The Los Angeles Lakers’ 2014-15 season got off to a rough start on Tuesday night. Rookie Julius Randle broke his leg, Kobe Bryant shot 35%, and the Rockets blew them out of the Staples Center 108-90.
But all of that is taking a backseat to what happened with seven minutes left in the fourth quarter, when Kobe and ex-teammates Dwight Howard got into a minor scuffle after Kobe took exception to an elbow.
It ended with Kobe yelling things like, “soft!” and “try me!” at Dwight.
After Dwight got a rebound he swung his elbows and hit Kobe in the face:
Referees quickly stepped in to separate the two:
Kobe appeared to yell, “Try me!”
While the refs were reviewing the play, the two stars yelled at each other from across the court. Kobe appeared to say, “SOFT!”
After the game both players downplayed the incident. Kobe called Dwight a “teddy bear” and a “nice kid” and said the NBA shouldn’t be so sensitive (via Lakers Nation):
“I think it’s fantastic. That’s the game. That’s all part of the game. Elbow are part of the game. Trash talk is part of the game. I don’t know where the NBA became so sensitive. It’s all part of it.
“You can’t help but like him. I mean he’s a teddy bear. You can’t help but like him. I really mean that, he’s a really nice kid.”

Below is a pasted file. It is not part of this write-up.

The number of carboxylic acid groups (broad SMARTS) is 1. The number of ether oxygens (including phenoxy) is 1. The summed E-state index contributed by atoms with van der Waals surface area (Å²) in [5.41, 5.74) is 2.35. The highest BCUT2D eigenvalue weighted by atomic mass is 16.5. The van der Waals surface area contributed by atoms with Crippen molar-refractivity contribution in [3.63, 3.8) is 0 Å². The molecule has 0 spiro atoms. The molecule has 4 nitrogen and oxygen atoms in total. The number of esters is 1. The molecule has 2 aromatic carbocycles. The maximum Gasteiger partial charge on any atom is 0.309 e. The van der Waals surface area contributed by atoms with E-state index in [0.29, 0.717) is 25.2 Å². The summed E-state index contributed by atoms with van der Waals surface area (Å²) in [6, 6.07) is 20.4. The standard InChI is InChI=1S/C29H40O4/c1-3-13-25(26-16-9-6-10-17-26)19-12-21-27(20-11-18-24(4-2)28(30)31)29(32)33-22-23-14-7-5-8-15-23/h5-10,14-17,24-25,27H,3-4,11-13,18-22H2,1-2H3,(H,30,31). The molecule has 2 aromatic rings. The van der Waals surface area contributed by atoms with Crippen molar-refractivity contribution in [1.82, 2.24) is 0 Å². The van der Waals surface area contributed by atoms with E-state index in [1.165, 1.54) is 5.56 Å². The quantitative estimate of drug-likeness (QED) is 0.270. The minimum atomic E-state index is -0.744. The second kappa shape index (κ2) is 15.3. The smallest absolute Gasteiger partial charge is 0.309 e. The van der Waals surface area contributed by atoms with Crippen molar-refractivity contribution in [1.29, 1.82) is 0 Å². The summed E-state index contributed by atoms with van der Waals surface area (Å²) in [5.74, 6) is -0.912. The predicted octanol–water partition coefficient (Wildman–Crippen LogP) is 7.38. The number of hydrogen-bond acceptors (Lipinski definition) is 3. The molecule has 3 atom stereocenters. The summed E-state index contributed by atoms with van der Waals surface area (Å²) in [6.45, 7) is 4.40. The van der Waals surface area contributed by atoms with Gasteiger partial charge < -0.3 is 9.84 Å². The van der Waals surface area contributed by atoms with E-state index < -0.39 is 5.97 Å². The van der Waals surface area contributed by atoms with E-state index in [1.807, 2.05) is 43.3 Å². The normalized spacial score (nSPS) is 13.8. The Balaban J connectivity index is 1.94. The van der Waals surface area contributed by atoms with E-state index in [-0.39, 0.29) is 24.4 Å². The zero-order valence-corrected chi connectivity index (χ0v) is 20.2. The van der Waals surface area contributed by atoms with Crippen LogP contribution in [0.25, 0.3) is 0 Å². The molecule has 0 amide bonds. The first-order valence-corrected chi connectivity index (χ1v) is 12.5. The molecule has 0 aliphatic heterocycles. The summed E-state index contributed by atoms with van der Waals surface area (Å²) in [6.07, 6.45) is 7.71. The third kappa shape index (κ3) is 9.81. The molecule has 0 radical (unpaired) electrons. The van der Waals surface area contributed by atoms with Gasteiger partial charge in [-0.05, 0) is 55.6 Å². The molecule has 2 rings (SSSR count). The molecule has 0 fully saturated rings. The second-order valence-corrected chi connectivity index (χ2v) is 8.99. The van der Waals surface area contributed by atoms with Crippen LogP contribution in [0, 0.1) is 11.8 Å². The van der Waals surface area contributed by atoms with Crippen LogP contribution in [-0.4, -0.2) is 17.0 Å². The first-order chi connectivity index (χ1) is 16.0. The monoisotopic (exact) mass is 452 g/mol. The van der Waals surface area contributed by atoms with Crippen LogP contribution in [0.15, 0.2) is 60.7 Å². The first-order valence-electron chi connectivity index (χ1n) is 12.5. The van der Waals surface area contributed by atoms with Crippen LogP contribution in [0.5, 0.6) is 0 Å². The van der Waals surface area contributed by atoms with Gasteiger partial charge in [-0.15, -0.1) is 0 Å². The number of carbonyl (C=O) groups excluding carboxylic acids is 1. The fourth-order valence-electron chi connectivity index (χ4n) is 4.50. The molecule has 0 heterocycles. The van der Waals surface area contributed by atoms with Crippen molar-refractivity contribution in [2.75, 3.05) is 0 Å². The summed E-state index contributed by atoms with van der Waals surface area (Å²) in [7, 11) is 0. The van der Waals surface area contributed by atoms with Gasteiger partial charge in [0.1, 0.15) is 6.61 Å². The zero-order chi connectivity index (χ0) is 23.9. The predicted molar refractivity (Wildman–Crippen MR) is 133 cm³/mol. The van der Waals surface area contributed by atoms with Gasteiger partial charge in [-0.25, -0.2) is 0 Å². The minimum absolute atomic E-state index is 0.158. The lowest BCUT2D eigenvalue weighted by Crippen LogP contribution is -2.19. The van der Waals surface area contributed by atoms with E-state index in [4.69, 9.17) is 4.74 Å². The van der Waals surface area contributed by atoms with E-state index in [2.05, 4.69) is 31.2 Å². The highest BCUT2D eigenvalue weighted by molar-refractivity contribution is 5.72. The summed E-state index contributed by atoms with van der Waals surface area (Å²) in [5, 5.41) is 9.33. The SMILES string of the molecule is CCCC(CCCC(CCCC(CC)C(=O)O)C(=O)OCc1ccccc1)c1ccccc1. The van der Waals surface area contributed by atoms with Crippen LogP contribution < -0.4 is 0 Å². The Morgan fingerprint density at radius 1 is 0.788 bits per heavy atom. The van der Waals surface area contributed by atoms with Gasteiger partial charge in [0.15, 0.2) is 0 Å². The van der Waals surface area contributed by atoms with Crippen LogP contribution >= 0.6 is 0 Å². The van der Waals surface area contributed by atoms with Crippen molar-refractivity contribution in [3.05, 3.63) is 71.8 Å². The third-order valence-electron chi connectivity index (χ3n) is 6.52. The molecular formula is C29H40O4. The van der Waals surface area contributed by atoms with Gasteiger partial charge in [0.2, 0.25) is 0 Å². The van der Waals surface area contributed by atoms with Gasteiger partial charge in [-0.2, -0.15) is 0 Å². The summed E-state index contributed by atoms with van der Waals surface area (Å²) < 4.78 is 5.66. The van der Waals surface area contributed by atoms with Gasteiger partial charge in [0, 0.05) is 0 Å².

Dwight was a little bit frostier, telling Jonathan Feigen of the Houston Chronicle, “What do you want me to say because I’m not going to give you nothing. That’s stupid. We won the game. It’s over with.”
The only one willing to speak some truth was Lakers coach Byron Scott.
“They don’t like each other, simple as that,” he said.
Kobe and Dwight have an tumultuous history. In the summer of 2012 the Lakers traded for Howard. At the time, it was assumed Howard who sign a contract extension after the 2012-13 season and the Lakers would be a juggernaut with Kobe, Howard, and Steve Nash. That plan quickly unravelled, with Howard clearly not 100% after back surgery and Nash breaking down physically as well.
Howard left in free agency in the summer of 2013, taking $US30 million less to play for the Rockets. In a new article in ESPN The Magazine, anonymous NBA agents and sources said Kobe was the reason Dwight left.
The Howard-Nash experiment went about as badly as it could have gone for the Lakers, and it clearly bred animosity between everyone involved.
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